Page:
After Initial Focus On Deputy AG, White House Shifts Comey Firing Timeline

President Donald Trump meets with NATO Secretary General Jens Stoltenberg in the East Room at the White House, Wednesday, April 12, 2017, in Washington. (AP Photo/Andrew Harnik)
Andrew Harnik/AP
Views

Since the bombshell news dropped that James Comey was fired as director of the FBI, the White House has slowly shifted its narrative on the reasoning behind the move, placing more emphasis on President Donald Trump’s unhappiness with Comey.

In the initial aftermath, the White House emphasized the role of Deputy Attorney General Rod Rosenstein, insisting that he initiated a review of Comey without any direction from the White House. But the administration has started changing its tune, perhaps because Rosenstein threatened to quit when he realized the White House was pinning the decision on him, as the Washington Post reported Wednesday night.

Press Secretary Sean Spicer denied to reporters Tuesday night that Rosenstein acted on orders from the White House. And Deputy Press Secretary Sarah Huckabee Sanders emphasized in an interview Tuesday night that Trump acted on a recommendation from Rosenstein.

However, at the White House daily briefing Wednesday afternoon, Sanders shifted the narrative slightly, placing more emphasis on Trump’s unhappiness with Comey. She cited Comey’s inaccurate testimony during a hearing last week and his decision to hold a press conference in July 2016 to discuss the FBI’s findings in the Hillary Clinton email probe. She also acknowledged that Trump had been unhappy with Comey for a while and that “he’d been considering letting Director Comey go since the day he was elected.”

Later on Wednesday, the White House sent a timeline of the run-up to Comey’s firing to White House reporters that took some of the heat off of Rosenstein. Trump “lost confidence” in Comey “over the last several months” and “was strongly inclined to remove him” after his hearing on Capitol Hill last week, according to the White House timeline. Trump then met with Rosenstein and Attorney General Jeff Sessions on Monday where “they discussed reasons for removing the Director,” per the White House. The administration did not say who initiated the meeting about Comey, however. Rosenstein then sent his written recommendation to Sessions on Tuesday, per the White House.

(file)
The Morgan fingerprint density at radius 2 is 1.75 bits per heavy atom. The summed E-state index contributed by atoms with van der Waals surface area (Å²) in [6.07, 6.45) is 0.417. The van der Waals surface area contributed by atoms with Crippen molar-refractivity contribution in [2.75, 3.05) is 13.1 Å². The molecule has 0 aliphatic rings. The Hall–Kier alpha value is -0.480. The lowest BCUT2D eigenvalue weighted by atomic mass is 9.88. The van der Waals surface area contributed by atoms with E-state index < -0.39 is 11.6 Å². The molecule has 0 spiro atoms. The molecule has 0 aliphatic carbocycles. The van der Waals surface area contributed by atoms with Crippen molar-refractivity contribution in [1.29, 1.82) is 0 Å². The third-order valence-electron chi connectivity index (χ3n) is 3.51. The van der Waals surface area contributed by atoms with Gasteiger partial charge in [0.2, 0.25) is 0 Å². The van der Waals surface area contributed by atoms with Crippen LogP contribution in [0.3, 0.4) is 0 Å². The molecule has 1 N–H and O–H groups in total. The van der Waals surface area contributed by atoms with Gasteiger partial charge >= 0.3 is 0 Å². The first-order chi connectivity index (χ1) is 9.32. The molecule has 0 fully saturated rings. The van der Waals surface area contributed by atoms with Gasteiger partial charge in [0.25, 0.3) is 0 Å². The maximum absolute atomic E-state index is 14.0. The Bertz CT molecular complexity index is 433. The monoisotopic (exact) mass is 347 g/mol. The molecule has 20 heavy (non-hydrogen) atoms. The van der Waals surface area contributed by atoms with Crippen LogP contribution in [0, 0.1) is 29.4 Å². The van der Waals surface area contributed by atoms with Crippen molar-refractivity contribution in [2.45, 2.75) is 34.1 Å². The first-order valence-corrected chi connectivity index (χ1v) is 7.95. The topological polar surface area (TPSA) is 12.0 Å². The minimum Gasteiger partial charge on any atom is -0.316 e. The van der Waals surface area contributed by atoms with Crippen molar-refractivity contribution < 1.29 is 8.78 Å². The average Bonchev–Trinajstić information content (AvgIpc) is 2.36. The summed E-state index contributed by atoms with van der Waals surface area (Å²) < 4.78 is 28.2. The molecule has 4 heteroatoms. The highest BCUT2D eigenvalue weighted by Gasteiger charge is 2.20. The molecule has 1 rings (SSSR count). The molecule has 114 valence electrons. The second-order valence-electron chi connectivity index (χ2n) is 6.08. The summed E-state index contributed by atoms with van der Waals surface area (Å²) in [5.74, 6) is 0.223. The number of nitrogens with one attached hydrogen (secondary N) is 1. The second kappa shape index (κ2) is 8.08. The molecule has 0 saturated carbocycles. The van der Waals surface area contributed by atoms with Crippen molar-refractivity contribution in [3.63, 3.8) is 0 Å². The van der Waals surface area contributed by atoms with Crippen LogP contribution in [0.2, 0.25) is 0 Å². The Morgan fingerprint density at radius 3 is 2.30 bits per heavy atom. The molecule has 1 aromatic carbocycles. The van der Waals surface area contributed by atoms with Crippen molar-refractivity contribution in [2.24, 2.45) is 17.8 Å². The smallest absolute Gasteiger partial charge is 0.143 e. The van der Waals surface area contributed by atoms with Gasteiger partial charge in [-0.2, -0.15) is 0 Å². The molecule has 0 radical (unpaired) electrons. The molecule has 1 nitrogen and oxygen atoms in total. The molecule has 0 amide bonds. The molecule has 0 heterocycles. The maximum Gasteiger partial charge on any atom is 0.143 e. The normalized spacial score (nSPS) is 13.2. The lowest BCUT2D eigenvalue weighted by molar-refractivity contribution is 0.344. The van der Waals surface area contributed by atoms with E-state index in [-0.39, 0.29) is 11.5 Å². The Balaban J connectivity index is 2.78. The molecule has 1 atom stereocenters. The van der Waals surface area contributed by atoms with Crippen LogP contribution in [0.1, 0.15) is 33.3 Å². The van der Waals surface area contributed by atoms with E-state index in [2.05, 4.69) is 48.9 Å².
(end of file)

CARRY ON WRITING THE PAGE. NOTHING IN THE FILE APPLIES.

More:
Finally, on Thursday morning, Sanders told NBC’s “Today” that the decision to fire Comey rested solely with Trump.

“I’m not aware of that conversation, but I do know that the decision to fire Director Comey was the President’s and the President’s alone. Obviously he took their recommendation very seriously, but the President had been thinking about this since November, since he was elected president,” Sanders said when Matt Lauer asked about the Washington Post’s report that Rosenstein threatened to quit. “This was something he had considered. He had never been solidly on board with keeping Comey for the long term, and the erosion of confidence had been taking place over a long period of time.”

She also mentioned Comey’s testimony on the Hill last week and said that Trump asked for “feedback” from Sessions and Rosenstein. They spoke with the President and then he asked them for a written recommendation, Sanders told “Today.”

During an interview on ABC’s “Good Morning America,” co-host George Stephanopoulos noted to Sanders that the White House initially said that Rosenstein came up with the recommendation on Comey on his own.

“That wasn’t true, was it?” he asked.

“I think you’re putting things a little out of context here. The information in the letter was something that he came to on his own,” Sanders replied. “On Monday, they were at the White House for other meetings. The President asked them about their opinions on Comey. They told him. He asked for them to put that in writing, the conversation that they had had orally there at the White House on Monday. ”

“But it wasn’t directed or those — the words that were written weren’t at the direction necessarily of the President. Those were their own thoughts and ideas,” she added.

In response, Stephanopoulos noted that Spicer denied the White House had any involvement in Rosenstein’s decision and that Vice President Mike Pence suggested Rosenstein wrote the memo of his own volition, saying that he “came to work, sat down and made the recommendation.”

Stephanopoulos asked Sanders, “[Trump] directed him to write this memo, didn’t he?”

“He did not direct him to write the context of the memo. He asked him to put the comments that he had already made directly to the President in writing,” Sanders replied, adding that the memo included “original thoughts by Mr. Rosenstein.”

This post has been updated.

ABOUT THE AUTHOR

Caitlin MacNeal is a News Writer based in Washington, D.C. Before joining TPM, Caitlin interned and wrote for the Huffington Post, the Sunlight Foundation and Slate. She is a graduate of Georgetown University.
LIKE US ON FACEBOOK